Your Food’s Journey to the Fork

Article contributed by Field Staff Writer H. Dulaney.

I want to share with you a positive story of a woman who supports an organization known as People for the Ethical Treatment of Animals or PETA. Now I know this seems an odd topic of a story here because we, as hunters and huntresses, are constantly being attacked by this organization. Those attacks make it hard to believe there could ever be a positive side.

My college is constantly gaining new students. I overheard this woman say that she was a vegetarian while she was having a conversation with another student. I politely asked her why she had chosen this lifestyle. She explained to me that she had supported animal rights. Now, before I go any further, I know that most of you are thinking “Anti Hunter”.  Based on our conversation, that is not a label I would give!

Today most people do not know or even understand where there food is coming from. Surprisingly enough, this includes some hunters as well. Some people grew up hunting and fishing and that is how life has always been. They have never even thought of where other people’s food is sourced. This woman went on to tell me how she was against factory farming, treatment the animals receive in these farms, and how they are slaughtered.

Most people don’t understand how unsafe milk has become with the amount of growth hormones and antibiotics they give the cattle. Then this same milk is sold to the public at outrageous prices! It has been said that this could be why some cancer treatments are failing and why little girls are developing earlier than previous generations. The practices are seen with animals raised for the meat you buy in the grocery store.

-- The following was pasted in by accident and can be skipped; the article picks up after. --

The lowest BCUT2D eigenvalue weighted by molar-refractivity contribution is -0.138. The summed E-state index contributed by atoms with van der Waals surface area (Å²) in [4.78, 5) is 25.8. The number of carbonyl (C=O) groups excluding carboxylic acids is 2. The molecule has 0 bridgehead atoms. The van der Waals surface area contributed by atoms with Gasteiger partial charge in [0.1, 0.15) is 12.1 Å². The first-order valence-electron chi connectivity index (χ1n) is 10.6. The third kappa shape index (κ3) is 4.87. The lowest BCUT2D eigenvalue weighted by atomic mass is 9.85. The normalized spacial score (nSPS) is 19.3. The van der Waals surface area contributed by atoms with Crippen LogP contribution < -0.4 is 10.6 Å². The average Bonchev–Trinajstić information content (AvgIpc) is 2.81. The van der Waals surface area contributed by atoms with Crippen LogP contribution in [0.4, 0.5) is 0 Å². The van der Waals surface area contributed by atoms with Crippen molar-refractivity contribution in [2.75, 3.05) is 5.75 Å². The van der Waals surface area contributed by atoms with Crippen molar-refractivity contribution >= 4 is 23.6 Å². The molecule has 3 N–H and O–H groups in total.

I have personally been attacked on social media for being a hunter. There are several instances of this harassment which standout to me, such as being told “I deserve to be shot in the head”. The one statement that I really questions was, “Why don’t you purchase your food from the grocery store like a normal person?!” By “normal,” were they referring to the way the American meat industry operates? After hours of research and watching documentaries,  I’ve learned that many beef cattle have become lame and can’t walk because they are loaded up with growth hormones to produce sellable meat in less than half of the time a cow would grow free range. even if they were physically able to walk that wouldn’t be possible with how tightly they are squeezed into pens and forced to reside in 3 feet of manure. Not only do these animals have terrible living conditions, but are developing diseases of their own as a result of their situation. E. Coli and Salmonella are going into the packaging and being shipped right to meat department at your local grocery store!

IMG_20141203_163641The animals that I have harvested as a source of food have never had such terrible living conditions. They have lived their lives to the fullest doing all of the natural things that these animals do in the wild. These wild animals have not been loaded up with antibiotics and growth hormones that could make me or my family sick or immune to cures for normal sickness. Now I’m not one to point fingers but I have to say the way I harvest my food source is absolutely the MOST humane method of harvesting an animal that there is today.